Golf: Heat treatment floors Thomson: Hero of the Fifties falters in the Nineties

Click to follow
The Independent Online
ONE of the more endearing aspects of watching the seniors at play is that spectators can get close enough to the action to feel the draught on the downswing. None of that nonsense of stay still], stand behind the ropes], no cameras], and put that bag of crisps down]

The posse of marshals here has no need to leave the saloon. Indeed, the atmosphere is so relaxed that Peter Thomson's caddie went about his duties with a camera draped around his neck. The camera belonged to the great Australian and they would have needed fresh rolls of film to capture every incident of the first round of the Forte PGA Seniors' Championship over the Old Course here.

Thomson, who monopolised the Open Championship in the Fifties, found Sunningdale hard going in the Nineties which was almost what the temperature aspired to. Thomson shot 82, 12 over par and 18 over his age. It had all started so promisingly. Thomson, making possibly his last tournament appearance in this country, birdied the first.

His playing partners were Christy O'Connor, the legendary Irishman, and Antonio Garrido, the less than legendary Spaniard. Garrido, who has joined the transfusion of new bloods on to the Seniors Tour after recently turning 50, used to play on the regular tour using his son Ignacio to carry his bag. Ignacio, who won the English Amateur Strokeplay Championship a couple of years ago, is currently pursuing more profitable employment as one of the brightest prospects on the European Tour.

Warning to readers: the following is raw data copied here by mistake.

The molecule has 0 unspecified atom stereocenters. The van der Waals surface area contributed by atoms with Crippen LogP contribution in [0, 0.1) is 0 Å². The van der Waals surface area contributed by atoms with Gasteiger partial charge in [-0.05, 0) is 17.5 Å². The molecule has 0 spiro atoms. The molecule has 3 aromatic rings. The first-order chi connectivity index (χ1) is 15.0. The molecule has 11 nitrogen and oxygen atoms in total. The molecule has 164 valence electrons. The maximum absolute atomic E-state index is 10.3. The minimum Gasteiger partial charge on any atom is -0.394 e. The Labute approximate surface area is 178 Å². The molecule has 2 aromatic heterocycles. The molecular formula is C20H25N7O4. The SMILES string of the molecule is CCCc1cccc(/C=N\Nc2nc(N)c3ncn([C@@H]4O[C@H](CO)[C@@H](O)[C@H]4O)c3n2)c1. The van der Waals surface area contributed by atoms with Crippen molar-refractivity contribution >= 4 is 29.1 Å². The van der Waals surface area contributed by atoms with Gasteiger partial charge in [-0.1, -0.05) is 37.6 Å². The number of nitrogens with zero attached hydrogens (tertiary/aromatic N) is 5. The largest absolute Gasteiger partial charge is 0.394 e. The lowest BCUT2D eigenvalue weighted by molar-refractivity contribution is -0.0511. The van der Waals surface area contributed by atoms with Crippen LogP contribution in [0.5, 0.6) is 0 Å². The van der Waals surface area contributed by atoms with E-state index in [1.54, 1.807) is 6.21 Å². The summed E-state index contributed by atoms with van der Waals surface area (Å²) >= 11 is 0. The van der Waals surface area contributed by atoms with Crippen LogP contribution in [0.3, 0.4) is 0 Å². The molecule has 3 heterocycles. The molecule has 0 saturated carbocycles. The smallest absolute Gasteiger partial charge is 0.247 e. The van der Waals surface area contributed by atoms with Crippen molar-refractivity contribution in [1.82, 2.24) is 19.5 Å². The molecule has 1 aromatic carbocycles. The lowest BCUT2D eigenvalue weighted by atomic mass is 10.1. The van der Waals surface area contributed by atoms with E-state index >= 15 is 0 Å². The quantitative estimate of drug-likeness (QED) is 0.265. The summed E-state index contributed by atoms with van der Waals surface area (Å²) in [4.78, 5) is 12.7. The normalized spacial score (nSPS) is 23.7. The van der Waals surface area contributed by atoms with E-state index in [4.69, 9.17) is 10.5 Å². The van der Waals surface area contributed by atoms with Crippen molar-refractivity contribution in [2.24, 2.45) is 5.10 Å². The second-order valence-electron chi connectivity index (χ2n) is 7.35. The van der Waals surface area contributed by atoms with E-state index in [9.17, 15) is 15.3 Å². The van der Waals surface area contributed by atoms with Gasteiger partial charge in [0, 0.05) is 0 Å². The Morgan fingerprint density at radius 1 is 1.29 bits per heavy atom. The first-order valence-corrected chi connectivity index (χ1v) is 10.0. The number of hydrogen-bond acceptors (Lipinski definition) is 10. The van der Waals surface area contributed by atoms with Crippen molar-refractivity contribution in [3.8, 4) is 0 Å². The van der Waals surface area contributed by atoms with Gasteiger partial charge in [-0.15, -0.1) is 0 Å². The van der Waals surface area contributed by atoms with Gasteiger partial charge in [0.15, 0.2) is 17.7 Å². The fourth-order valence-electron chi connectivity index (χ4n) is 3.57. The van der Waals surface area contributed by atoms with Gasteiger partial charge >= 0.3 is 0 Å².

Yesterday Antonio employed a caddie who looked as if he had come straight from kindergarten. The boy was barely taller than Garrido's putter. The League Against Sending Children Up Chimneys would probably find this disturbing. Anyway, all three were going along quite nicely until Tommo and Christy began to feel the heat.

An idea of how venerable Christy is is that his grey-haired nephew, Christy O'Connor Jnr, one of Europe's heroes in the Ryder Cup at The Belfry in 1989, is almost eligible for senior service himself. Christy, who will be 70 in December, still has an effective swing but his round of 75 included five three-putts.

They began to waver around the turn. Thomson rolled in a massive rollercoaster of a putt for a birdie three at the seventh but his charge was halted by a traffic jam on the ninth tee. The ninth is a quirky par four of 267 yards and can therefore be driven. While they were waiting on the tee a man sat on a wooden rail which collapsed beneath him. Thomson, looking down at the crestfallen spectator, said: 'He's all right. He's more alive than the piece of wood.'

Thomson then hooked his drive so far left of the green his ball shot across the tee of the 10th green. It was the 10th that did for Christy. He went into the heather on the right, the heather on the left, the trees on the left. When he reached the green he took three putts to get down for a triple-bogey seven. Thomson, meanwhile, hit a cracking second shot to about 20 feet past the flag.

(Photograph omitted)